Let's take for example, the Grassland Biome located in South Africa, more precisely in its central plateau and some inland areas of Eastern Cape and KwaZuluNatal. Local people call this extensions of land Grassveld and they are characterized by a flat and rolling land and a single layer of grass that prevails. Rainfalls and grazing are major aspects that will rule population of any kind over these grasslands. Frost and (natural) fires play an important role as well: that's why you don't see trees on grasslands, except for geophytes (bulbs) -which are abundant- or isolated trees in a few specific areas.

mother blesbok with offspring
The Blesbok: an endangered grassland species - Pexels

Grass on these areas is extremely tolerant to grazing, mowing and natural phenomena, actually overgrazing promotes the growth of more grass. In the case of South Africa, almost everything comes from the Grasslands: dairy products, beef, wool. But the king of these pastures is the maize crop! The biggest population of corn live here although sunflowers and sorghum are very common crops too.

As regards its fauna, many species have decreased in number over the years. Not long ago, these grasslands were home to big groups of animals such as the Black Wildebeest, the Blesbok or the Eland that now only survive in nature reserves. But the Grasslands Biome is still rich in a wide diversity of birds like the Blue Crane or the Helmeted Guinea fowl.

  • The Arctic Tundra

We are now leaving the warm temperatures of the South African savanna to dive into a much hostile environment: the Arctic Tundra, where biodiversity blossoms too.

What is the Arctic Tundra? It is a very harsh, one would say almost unlivable, frozen territory of low, dumpy fields and no tress that extends throughout the northern parts of Europe, Asia, North America and great part of Greenland, too.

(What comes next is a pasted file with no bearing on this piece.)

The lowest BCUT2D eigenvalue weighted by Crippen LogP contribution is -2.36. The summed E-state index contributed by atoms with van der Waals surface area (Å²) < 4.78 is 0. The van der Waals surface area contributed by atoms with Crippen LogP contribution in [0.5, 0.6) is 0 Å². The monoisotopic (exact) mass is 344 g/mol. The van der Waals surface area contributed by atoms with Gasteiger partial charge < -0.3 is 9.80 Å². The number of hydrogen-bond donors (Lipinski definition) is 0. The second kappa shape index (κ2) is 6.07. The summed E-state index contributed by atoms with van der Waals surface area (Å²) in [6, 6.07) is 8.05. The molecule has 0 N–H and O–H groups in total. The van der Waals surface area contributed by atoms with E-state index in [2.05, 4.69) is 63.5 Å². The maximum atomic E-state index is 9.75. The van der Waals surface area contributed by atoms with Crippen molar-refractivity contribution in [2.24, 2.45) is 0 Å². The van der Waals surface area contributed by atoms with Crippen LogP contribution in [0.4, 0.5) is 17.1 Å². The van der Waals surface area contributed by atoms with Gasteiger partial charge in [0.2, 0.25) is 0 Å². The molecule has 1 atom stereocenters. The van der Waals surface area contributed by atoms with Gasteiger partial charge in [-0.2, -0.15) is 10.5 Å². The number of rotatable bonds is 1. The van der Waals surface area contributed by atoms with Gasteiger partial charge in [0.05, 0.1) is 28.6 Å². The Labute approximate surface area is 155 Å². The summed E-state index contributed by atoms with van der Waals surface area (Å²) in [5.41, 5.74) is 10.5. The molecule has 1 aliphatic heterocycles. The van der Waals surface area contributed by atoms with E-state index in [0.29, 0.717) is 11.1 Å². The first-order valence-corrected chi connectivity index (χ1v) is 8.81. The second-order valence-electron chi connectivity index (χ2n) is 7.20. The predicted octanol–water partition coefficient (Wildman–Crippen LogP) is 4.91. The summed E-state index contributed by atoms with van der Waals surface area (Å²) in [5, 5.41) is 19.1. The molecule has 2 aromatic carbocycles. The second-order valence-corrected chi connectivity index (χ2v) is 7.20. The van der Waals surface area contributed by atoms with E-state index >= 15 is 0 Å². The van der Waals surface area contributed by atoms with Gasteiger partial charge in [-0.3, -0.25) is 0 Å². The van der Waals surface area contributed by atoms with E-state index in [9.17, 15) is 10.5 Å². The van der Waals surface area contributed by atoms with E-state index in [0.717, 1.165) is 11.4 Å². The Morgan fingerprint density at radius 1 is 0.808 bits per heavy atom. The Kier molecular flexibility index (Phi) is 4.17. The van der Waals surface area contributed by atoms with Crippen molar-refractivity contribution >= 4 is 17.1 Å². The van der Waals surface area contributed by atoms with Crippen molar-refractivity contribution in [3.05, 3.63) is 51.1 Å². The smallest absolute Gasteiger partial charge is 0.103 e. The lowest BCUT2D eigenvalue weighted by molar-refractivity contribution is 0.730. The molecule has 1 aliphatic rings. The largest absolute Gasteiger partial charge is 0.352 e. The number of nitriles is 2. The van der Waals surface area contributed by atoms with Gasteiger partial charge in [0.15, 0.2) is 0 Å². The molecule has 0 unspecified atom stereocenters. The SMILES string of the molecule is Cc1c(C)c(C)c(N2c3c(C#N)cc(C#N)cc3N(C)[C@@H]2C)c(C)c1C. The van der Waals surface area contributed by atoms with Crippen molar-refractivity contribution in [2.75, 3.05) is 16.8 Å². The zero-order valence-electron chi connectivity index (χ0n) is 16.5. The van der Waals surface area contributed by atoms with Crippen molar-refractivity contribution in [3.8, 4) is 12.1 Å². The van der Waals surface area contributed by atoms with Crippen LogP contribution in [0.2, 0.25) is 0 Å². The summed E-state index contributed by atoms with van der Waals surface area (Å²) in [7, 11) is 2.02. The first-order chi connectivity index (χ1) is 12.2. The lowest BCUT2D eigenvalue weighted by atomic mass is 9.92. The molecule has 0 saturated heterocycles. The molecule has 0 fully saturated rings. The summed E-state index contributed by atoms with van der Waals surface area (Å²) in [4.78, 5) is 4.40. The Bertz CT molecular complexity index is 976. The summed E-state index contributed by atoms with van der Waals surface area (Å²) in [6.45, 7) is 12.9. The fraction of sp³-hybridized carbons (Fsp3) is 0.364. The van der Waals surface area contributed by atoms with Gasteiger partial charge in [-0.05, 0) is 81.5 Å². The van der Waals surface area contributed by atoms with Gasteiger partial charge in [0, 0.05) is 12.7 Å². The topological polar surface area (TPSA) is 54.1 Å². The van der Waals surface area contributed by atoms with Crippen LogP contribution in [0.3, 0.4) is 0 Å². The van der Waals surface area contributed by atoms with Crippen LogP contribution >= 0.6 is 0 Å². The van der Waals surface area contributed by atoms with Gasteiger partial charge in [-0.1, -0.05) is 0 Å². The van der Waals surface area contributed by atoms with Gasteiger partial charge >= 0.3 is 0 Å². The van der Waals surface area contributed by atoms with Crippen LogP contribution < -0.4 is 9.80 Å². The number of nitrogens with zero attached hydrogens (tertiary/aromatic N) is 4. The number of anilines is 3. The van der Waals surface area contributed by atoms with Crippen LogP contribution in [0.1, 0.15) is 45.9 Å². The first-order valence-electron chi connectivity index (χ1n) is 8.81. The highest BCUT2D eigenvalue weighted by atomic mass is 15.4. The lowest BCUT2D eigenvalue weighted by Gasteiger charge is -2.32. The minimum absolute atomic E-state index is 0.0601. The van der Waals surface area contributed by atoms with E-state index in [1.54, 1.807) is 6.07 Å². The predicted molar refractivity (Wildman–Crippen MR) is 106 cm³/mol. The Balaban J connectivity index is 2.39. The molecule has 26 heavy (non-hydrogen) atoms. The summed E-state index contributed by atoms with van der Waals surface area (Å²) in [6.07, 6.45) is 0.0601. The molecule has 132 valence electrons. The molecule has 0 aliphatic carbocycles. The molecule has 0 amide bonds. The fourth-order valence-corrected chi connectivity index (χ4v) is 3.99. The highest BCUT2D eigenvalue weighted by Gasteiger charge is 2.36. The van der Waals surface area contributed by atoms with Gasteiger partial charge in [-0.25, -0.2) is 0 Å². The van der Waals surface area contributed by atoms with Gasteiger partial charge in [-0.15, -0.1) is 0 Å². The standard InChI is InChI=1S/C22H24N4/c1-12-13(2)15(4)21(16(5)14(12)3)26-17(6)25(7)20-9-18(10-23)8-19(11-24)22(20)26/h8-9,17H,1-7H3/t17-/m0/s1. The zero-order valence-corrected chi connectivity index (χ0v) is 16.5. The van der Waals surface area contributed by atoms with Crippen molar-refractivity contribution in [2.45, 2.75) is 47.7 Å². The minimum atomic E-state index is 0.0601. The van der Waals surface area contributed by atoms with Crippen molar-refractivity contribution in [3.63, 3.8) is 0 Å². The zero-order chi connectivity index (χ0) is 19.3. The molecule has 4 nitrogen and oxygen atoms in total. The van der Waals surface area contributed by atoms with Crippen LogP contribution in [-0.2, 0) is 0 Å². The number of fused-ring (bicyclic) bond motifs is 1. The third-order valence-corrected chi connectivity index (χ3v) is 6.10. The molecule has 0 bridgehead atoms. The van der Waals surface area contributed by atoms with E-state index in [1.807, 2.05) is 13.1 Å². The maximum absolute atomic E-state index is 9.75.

According to scientists, this is the coldest biome in the entire world. Can you imagine that? Well, it's pretty easy to imagine if you consider that the sun does not rise for almost 6 months of the year and temperatures can go down up to -20 degrees Fahrenheit during the winter season.

There is something very particular about this tundra and it's called permafrost. What's that? Land that remains forever frozen usually under the ocean. This frosted subsoil, however, allows the presence of abundant fossils. There are only two seasons in the Arctic Tundra: winter and summer and although we may say that these are really inhabitable regions, life still thrives. The tundra is home to animals like goats, marmots, insects such as beetles and even butterflies!

Snapshot of the northern lights at night during winter
The Northern Lights in the Arctic Tundra - Pexels
  • The Marine Biome

Maybe it goes without saying but as water occupies 70% of the planet's surface, then we must mention the Marine Biome, which is actually the largest biome in the world. The Marine Biome includes all five major oceans and its water is so high in salt that species have evolved to have mechanisms that help them get rid of the extra salt, you know?

We are going to talk about the Marine Biome because it's the most endangered ecosystem. Right now as we are talking the marine fauna and flora are suffering from the negative consequences of human actions from overfishing, pollution to dumping all kind of trash whether a plastic bottle or large quantities of chemicals that come from factories. Everything goes to water.